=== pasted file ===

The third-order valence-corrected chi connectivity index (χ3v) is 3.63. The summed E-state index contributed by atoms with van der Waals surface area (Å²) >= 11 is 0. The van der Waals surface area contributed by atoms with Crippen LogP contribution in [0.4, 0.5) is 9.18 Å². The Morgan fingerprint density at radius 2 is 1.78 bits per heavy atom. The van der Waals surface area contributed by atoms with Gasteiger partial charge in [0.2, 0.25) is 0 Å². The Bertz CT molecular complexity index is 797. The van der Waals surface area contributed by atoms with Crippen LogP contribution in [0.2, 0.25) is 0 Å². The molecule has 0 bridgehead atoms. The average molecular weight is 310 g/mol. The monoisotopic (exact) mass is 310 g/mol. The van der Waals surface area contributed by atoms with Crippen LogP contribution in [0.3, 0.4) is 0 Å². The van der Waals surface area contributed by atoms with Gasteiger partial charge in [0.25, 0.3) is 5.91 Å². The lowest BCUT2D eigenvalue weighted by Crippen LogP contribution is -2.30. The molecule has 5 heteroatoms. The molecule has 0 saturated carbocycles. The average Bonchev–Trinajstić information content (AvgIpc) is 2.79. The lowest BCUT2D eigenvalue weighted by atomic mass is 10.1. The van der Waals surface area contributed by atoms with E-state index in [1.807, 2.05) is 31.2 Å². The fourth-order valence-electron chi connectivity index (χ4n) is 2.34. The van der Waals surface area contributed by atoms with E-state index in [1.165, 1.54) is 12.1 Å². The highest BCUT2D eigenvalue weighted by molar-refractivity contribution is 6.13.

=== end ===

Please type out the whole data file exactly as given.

The third-order valence-corrected chi connectivity index (χ3v) is 3.63. The summed E-state index contributed by atoms with van der Waals surface area (Å²) >= 11 is 0. The van der Waals surface area contributed by atoms with Crippen LogP contribution in [0.4, 0.5) is 9.18 Å². The Morgan fingerprint density at radius 2 is 1.78 bits per heavy atom. The van der Waals surface area contributed by atoms with Gasteiger partial charge in [0.2, 0.25) is 0 Å². The Bertz CT molecular complexity index is 797. The van der Waals surface area contributed by atoms with Crippen LogP contribution in [0.2, 0.25) is 0 Å². The molecule has 0 bridgehead atoms. The average molecular weight is 310 g/mol. The monoisotopic (exact) mass is 310 g/mol. The van der Waals surface area contributed by atoms with Crippen LogP contribution in [0.3, 0.4) is 0 Å². The van der Waals surface area contributed by atoms with Gasteiger partial charge in [0.25, 0.3) is 5.91 Å². The lowest BCUT2D eigenvalue weighted by Crippen LogP contribution is -2.30. The molecule has 5 heteroatoms. The molecule has 0 saturated carbocycles. The average Bonchev–Trinajstić information content (AvgIpc) is 2.79. The lowest BCUT2D eigenvalue weighted by atomic mass is 10.1. The van der Waals surface area contributed by atoms with E-state index in [1.807, 2.05) is 31.2 Å². The fourth-order valence-electron chi connectivity index (χ4n) is 2.34. The van der Waals surface area contributed by atoms with E-state index in [1.165, 1.54) is 12.1 Å². The highest BCUT2D eigenvalue weighted by molar-refractivity contribution is 6.13.